Or simply enter on the “probate” in the search box above.

The law firm Graf & Partners and its German-English litigation department GP Chambers was established in 2003 and has many years of experience with British-German and US-German probate matters, including the representation of clients in contentious probate matters. We are experts ininternational succession matters, probate and inheritance law. If you wish us to advise or represent you in a German or cross border inheritance case please contact German solicitor Bernhard Schmeilzl, LL.M. (Leicester) at +49 941 463 7070.

Does anyone know about Great-Granduncle Fritz?

What to do in Germany when an Heir (Beneficiary) cannot be found

In Germany, due to the principle of universal succession (which is governed by  §§ 1922, 1937 BGB of the German Civil Code), it is the heir´s duty to look after the estate. Under German inheritance law, there is no personal representative to take possession of the estate. The German Probate Court (“Nachlassgericht”) will also not interfere with the administration of the estate. The Court will only act if someone applies for a German grant to be issued. Then it will assess whether the person(s) applying for the grant are the rightful heirs. While, in theory, the German probate court is obligated to actively research the legal heirs (Amtsermittlungsgrundsatz), in practice the court will merely demand the probate applicant to submit the relevant information and necessary documents (i.e. death certificates, birth certificates, marriage and divorce certificates).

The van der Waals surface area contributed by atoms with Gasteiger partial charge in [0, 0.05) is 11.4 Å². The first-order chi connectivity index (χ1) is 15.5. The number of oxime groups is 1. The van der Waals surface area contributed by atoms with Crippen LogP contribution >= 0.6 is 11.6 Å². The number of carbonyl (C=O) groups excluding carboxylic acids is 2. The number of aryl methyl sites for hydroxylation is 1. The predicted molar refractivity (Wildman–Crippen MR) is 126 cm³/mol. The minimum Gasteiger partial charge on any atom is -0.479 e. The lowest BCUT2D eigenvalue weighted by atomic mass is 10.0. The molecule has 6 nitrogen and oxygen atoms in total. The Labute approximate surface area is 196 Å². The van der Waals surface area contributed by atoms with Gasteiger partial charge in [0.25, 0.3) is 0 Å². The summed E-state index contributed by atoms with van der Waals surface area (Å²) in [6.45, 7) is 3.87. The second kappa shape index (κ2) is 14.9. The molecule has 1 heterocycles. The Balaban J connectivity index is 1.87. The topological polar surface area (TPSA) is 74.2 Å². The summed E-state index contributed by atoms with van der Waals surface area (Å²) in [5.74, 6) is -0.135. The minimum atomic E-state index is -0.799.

How to resolve the problem of unknown relatives in German Probate Applications

Problems often arise when the deceased died intestate and had no close relatives who are willing and able to apply for an official certificate of inheritance (“Erbschein”) from the Probate Court and to take possession of the estate. In quite a large number of inheritance cases, distant relatives often have no contact with or don´t even know about their kinship and the potential heirship that accrues to them. The grandfather or great-grandfather generation often died or went missing in the war, persons registers were also sometimes destroyed due to the war. In these cases, it is very hard to demonstrate to the German probate court who the closest living relatives of the decendent are. Researching these relatives sometimes takes years during which time it is unclear who is entitled to the estate.

Who protects the German estate while the next of kin are being investigated?

If this happens, according to section 1962 BGB, the German Probate Court has a duty of care to safe-keep the estate and initiate an official investigation of heir(s). According to section 1960 para. 2 BGB, there are various legal protective measures which the court can take, such as affixing of seals, payment of estate monies into court for safekeeping, deposition of securities or imposing a catalogue of the estate. What needs to be done in a specific case is up to the Probate Court´s discretion. In practice, the route most often taken is for the court to appoint an official curator for the estate, section 1960 para. 2 BGB (“Nachlasspfleger”). Read more on “Nachlasspflegschaft” in cases where the estate may be indebted in this post.

How does the Court appointed German Curator proceed?

The curator, who is usually a lawyer specialised in matters of succession law, is appointed by the competent German probate registry (Nachlassgericht) according to §§ 1962, 1789 BGB. This is what a German court order appointing an official estate curator looks like: